My wife was told by a friend that a certain legitimate kashrus organization says that frozen raspberries do not require supervision, and upon calling the organization, she was told that the process the berries go through before freezing removes all insects. Does anyone know what this process is and what the general opinion in the kashrus world is about such things?

  • 1
    For reference, the cRc policy is that frozen strawberries do not need a hashgacha.
    – MTL
    Feb 13, 2015 at 14:35

2 Answers 2


The CRC says in a tweet:

[T]he way the berries are processed is sufficient to clean them, as opposed to other frozen products

The CRC generally states the things that a consensus position between themselves, the OK, the OU, the Kof-K and the Star-K (there may be outliers among that group for any given position, but most of them will agree to the position, or at least accept products from each other that conform to that position). However the OK's Vegetable Checking Guide only permits frozen raspberries if they are pureed by the user after a cursory check (described there).

This volume of Halachically speaking agrees with the OK (that raspberries need to be purred to be used) and provides reasoning for it. From the reasoning described there, the process involved is a government required washing. It depends on if, immediately prior to the freezing, after the government required washing, the bugs were a Miyut HaMatzui - a commonly found minority, or if they were Eino Matzui - not commonly found. Halachically speaking agrees about strawberries, for example, that the washing is sufficient, but regarding raspberries it says the washing is insufficient to remove it from that category.

It would seem that the CRC position is about how effective the washing prior to freezing is at removing bugs, and they think it is sufficient.

  • what does the pureeing accomplish that the washing would not? If it is just to remove the issur then how is bitul issur not a problem?
    – Dude
    Sep 1, 2016 at 20:56
  • @Dude, In Halachicly speaking it says "The only time we say that we can’t be mevatel issur l’chatchilah is when we have intent to do so. Additionally, we say ein mevatel issur l’chatchilah when we want the crushed item to be crushed just for the fruit to be crushed." It gives sources for that in footnote 19 and 20. Kind of shvach, but I suspect there are more leniencies to connect to make it a better heter.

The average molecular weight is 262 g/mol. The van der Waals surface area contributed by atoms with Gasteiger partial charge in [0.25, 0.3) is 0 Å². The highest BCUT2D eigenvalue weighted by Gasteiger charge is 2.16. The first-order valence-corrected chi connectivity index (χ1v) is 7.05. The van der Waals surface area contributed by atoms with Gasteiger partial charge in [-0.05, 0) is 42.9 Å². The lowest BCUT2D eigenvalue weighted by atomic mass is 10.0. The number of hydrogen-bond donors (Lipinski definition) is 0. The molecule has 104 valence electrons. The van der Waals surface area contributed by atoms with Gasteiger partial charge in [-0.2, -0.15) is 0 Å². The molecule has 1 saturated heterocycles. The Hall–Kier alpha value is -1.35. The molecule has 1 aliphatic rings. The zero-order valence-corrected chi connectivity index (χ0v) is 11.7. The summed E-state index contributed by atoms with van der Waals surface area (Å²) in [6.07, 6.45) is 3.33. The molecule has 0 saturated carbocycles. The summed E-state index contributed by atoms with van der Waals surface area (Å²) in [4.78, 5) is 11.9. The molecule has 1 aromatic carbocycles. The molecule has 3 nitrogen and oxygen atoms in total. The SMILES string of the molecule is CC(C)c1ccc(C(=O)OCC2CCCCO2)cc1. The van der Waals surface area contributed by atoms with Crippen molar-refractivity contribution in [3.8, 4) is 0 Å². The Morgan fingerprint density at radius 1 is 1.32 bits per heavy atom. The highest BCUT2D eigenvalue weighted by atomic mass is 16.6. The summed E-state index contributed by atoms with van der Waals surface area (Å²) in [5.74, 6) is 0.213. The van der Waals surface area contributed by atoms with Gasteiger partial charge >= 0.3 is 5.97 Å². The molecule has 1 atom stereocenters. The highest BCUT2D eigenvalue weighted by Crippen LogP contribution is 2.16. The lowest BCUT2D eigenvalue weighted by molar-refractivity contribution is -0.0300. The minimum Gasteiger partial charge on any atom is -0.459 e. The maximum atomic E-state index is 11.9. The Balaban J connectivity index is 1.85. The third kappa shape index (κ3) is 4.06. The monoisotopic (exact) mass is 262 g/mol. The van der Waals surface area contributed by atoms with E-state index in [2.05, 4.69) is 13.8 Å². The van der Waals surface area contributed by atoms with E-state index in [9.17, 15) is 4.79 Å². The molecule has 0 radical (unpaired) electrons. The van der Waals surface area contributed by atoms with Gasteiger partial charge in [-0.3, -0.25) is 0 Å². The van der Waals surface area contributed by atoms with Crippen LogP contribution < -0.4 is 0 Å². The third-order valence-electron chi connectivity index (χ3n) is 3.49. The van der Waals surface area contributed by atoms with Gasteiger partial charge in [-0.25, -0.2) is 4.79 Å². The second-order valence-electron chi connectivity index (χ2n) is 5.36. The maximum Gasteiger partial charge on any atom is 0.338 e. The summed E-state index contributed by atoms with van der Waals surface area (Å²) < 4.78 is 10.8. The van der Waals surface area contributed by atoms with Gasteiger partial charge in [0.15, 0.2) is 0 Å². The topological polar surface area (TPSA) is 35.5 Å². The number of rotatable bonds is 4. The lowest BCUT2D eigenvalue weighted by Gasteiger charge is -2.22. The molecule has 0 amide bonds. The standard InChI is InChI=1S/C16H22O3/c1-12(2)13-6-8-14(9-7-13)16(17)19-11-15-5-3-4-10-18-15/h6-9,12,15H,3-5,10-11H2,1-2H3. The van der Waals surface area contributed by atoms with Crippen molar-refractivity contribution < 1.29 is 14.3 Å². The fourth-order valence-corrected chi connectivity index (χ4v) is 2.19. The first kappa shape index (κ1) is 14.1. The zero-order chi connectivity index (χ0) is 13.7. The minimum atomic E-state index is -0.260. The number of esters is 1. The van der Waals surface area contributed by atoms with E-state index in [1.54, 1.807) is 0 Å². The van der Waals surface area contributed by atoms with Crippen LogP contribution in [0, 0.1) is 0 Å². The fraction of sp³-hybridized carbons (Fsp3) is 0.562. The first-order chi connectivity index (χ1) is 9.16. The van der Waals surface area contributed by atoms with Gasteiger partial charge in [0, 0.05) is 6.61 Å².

– Yishai
    Sep 1, 2016 at 21:07
  • it's just the opposite. here is a response from the ou in regards to crushing raspberries... "If the purpose of grinding up the fruits/vegetables is to destroy the bugs and therefore avoid the need to check them, then this is not permitted. This would be considered bitul issur. If that is not the purpose, but rather the person is grinding the fruits because they anyways want to eat the 'sauce', and would grind them even if they were know to be clean, then it is permitted so long as the fruits are not huchzekb'tolayim."
    – Dude
    Sep 1, 2016 at 21:29
  • It says the same thing in the link you gave about batul issur as the ou response that I got. which is why I ask, why do they want them crushed after they have been washed and frozen?
    – Dude
    Sep 1, 2016 at 21:31
  • @Dude, yeah there is likely some language mistake in the Halachically speaking. You puree raspberries to make raspberry puree, it is the ingredient you need, not whole. I'm not sure who your question is on?
    – Yishai
    Sep 1, 2016 at 21:41

I'm not sure why freezing fruit would cause insects to disintegrate. The fruit is flash frozen to prevent the cell walls bursting which should similarly preserve the insects.

Some frozen fruit and vegetables are pressure sprayed to remove insects. For example although thrips are commonly found between maize kernels on the cob, most poskim permit frozen corn due to pressure spraying.

The pressure that can be used depends on how hard the fruit or vegetable is, though. With lower pressure spraying you reduce the probability of eliminating all insects, but it could become a miut she'eino matzuy.

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